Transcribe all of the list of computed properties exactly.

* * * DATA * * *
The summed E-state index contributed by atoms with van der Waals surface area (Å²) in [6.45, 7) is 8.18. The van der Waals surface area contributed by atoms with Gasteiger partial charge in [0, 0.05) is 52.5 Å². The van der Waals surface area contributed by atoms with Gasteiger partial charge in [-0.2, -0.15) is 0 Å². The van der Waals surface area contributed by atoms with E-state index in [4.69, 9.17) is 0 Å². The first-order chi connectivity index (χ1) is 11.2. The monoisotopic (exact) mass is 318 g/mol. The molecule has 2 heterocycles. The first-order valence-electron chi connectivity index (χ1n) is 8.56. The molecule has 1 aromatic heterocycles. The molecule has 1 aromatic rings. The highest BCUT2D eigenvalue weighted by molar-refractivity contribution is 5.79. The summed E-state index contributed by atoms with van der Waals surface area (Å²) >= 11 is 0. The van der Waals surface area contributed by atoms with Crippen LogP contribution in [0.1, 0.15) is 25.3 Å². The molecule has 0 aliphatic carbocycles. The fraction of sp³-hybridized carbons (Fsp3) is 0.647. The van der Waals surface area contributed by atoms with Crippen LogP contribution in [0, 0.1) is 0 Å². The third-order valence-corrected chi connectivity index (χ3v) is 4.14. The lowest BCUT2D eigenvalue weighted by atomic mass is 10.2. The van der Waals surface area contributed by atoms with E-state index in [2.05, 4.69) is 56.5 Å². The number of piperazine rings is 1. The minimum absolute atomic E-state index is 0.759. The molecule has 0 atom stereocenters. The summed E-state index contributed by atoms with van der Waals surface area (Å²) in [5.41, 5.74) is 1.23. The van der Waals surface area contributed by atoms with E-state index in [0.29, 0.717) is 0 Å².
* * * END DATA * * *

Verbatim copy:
The summed E-state index contributed by atoms with van der Waals surface area (Å²) in [6.45, 7) is 8.18. The van der Waals surface area contributed by atoms with Gasteiger partial charge in [0, 0.05) is 52.5 Å². The van der Waals surface area contributed by atoms with Gasteiger partial charge in [-0.2, -0.15) is 0 Å². The van der Waals surface area contributed by atoms with E-state index in [4.69, 9.17) is 0 Å². The first-order chi connectivity index (χ1) is 11.2. The monoisotopic (exact) mass is 318 g/mol. The molecule has 2 heterocycles. The first-order valence-electron chi connectivity index (χ1n) is 8.56. The molecule has 1 aromatic heterocycles. The molecule has 1 aromatic rings. The highest BCUT2D eigenvalue weighted by molar-refractivity contribution is 5.79. The summed E-state index contributed by atoms with van der Waals surface area (Å²) >= 11 is 0. The van der Waals surface area contributed by atoms with Crippen LogP contribution in [0.1, 0.15) is 25.3 Å². The molecule has 0 aliphatic carbocycles. The fraction of sp³-hybridized carbons (Fsp3) is 0.647. The van der Waals surface area contributed by atoms with Crippen LogP contribution in [0, 0.1) is 0 Å². The third-order valence-corrected chi connectivity index (χ3v) is 4.14. The lowest BCUT2D eigenvalue weighted by atomic mass is 10.2. The van der Waals surface area contributed by atoms with E-state index in [2.05, 4.69) is 56.5 Å². The number of piperazine rings is 1. The minimum absolute atomic E-state index is 0.759. The molecule has 0 atom stereocenters. The summed E-state index contributed by atoms with van der Waals surface area (Å²) in [5.41, 5.74) is 1.23. The van der Waals surface area contributed by atoms with E-state index in [0.29, 0.717) is 0 Å².